Seneca was now in an extraordinarily influential position. He was tutor, or rather adviser, to the most powerful teenager in the history of the Roman world. But how was he to frame advice and guidance to a young man who seems to have become increasingly resistant to being told what to do? For the first few years of Nero’s reign, Seneca, together with Burrus, Prefect of the Praetorian Guard, appears to have been relatively successful in persuading Nero to attend to government business and to maintain good relations with the senatorial elite, who saw themselves as Rome’s governing class. We may speculate that Seneca’s relationship with Nero’s mother Agrippina, herself a smart political operator, was sometimes strained. Tacitus – a man very hostile to the idea that a woman should be involved in imperial government – tells how Seneca prompted Nero to intervene, when Agrippina tried to take part in the official welcome of envoys from Armenia (Annals 13.5).

Seneca’s treatise De clementia, “On mercy,” a work addressed to Nero and written very early in his reign (AD 55/6), shows the kind of strategies Seneca might use to persuade Nero to act as he ought. Seneca argues that, through exercising leniency against those who offend him, the Good Emperor does not put himself in danger but strengthens his own position. Seneca (in an approach termed “protreptic”) repeatedly praises the ways in which Nero already exemplifies the qualities of the ideal ruler.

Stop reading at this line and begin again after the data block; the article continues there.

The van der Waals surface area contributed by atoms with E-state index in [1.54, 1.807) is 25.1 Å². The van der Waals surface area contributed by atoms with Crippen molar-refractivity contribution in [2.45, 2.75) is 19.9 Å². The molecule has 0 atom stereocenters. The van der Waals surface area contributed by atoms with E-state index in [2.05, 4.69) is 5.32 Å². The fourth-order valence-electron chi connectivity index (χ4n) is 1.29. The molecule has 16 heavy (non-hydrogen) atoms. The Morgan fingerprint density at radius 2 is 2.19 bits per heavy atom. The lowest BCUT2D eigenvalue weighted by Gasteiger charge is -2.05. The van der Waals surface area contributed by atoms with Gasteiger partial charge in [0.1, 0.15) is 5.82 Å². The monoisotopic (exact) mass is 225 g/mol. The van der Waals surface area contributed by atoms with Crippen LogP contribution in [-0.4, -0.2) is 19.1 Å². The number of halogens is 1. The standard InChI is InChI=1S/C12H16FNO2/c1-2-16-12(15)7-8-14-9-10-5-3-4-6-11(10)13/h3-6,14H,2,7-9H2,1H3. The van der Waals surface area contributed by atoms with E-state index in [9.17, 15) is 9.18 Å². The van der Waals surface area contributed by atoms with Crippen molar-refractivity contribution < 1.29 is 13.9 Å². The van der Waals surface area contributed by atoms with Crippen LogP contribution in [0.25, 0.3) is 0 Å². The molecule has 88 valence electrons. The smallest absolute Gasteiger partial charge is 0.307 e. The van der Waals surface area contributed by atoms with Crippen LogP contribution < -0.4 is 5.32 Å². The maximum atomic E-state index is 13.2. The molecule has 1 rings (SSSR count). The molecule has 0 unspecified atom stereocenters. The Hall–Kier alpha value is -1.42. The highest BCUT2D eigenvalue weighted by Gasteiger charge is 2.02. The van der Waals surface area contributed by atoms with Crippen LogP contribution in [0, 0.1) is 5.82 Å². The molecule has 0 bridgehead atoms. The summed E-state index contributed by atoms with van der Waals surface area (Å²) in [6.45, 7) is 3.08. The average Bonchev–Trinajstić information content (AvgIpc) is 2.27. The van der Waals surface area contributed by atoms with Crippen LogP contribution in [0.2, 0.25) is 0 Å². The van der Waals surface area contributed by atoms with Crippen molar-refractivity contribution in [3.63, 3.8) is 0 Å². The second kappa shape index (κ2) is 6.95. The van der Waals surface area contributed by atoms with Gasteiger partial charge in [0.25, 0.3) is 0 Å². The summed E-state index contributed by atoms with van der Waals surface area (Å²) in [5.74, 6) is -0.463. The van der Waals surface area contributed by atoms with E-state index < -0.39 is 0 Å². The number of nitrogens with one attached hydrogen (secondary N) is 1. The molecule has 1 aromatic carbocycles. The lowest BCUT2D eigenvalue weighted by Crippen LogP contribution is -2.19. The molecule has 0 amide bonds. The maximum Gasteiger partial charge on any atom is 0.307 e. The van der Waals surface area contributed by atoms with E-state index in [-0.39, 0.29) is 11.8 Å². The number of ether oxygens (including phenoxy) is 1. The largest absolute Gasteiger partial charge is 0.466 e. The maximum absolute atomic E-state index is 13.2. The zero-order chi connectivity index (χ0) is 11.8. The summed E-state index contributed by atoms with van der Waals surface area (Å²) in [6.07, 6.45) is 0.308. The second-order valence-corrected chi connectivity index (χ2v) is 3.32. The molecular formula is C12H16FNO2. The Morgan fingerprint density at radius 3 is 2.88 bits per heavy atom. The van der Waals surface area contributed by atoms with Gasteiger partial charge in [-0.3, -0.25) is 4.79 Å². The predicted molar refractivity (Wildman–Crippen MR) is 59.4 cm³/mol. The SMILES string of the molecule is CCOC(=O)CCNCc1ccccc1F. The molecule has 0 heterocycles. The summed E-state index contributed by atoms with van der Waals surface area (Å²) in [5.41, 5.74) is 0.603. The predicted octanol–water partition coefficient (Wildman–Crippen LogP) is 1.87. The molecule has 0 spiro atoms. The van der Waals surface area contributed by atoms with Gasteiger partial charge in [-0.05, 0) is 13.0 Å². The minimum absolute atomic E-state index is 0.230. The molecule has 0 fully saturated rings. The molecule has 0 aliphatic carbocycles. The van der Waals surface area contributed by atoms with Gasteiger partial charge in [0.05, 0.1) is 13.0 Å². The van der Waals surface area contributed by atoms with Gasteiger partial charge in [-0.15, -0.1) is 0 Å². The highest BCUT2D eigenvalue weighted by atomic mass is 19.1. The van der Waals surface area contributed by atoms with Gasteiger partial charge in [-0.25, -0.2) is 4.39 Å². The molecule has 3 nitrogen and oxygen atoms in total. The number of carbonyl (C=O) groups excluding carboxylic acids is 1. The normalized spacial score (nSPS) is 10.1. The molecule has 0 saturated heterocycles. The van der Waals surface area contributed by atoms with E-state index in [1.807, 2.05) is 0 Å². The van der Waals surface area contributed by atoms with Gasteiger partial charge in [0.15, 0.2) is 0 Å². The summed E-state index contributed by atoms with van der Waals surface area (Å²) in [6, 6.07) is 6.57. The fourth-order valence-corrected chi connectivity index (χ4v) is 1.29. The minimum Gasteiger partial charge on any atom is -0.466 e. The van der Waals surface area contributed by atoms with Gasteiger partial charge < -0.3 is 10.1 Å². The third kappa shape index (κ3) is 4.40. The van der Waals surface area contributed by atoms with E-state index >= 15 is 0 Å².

Although the treatise On mercy is addressed to the emperor, Seneca was, we may imagine, very much aware of how others (particularly members of the Senate) would interpret the advice he was offering Nero. Many senators had, under Claudius, been subject to harsh punishments widely seen as unjustified; members of the Senate under Nero would surely be reassured that Nero’s most influential adviser counselled, on grounds both moral and pragmatic, against such cruelty. Seneca stressed that the Good Emperor relies on his subjects – and the subjects on their emperor.

Nero’s notorious appetite for partying, his taste for poetry, his enthusiasm for the circus races were perhaps viewed as forgivable in such a youthful ruler. Some were initially pleased when stories circulated that Nero had fallen out with his mother Agrippina over his choice of girl friend. But Nero’s move in AD 59 to have Agrippina killed was deeply shocking. Did Seneca and Burrus know what was planned? If so, they were faced with a dilemma. Should they risk opposing the emperor – and bringing his anger down on themselves – or should they collude with matricide?

Nero’s initial attempt to get rid of his mother in a staged boating accident failed. Instead, her messenger was framed as an assassin and Nero’s soldiers were despatched to kill his mother. Certainly, Seneca and Burrus seem to have been . . .

Continue reading. There’s more.

Written by Leisureguy

22 August 2021 at 12:56 pm

Did Music Create Human Rights?

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The first successful labor strike took place at Deir el-Medina—the same place where songs of personal expression were born. Mere coincidence?

Ted Gioia writes at The Honest Broker: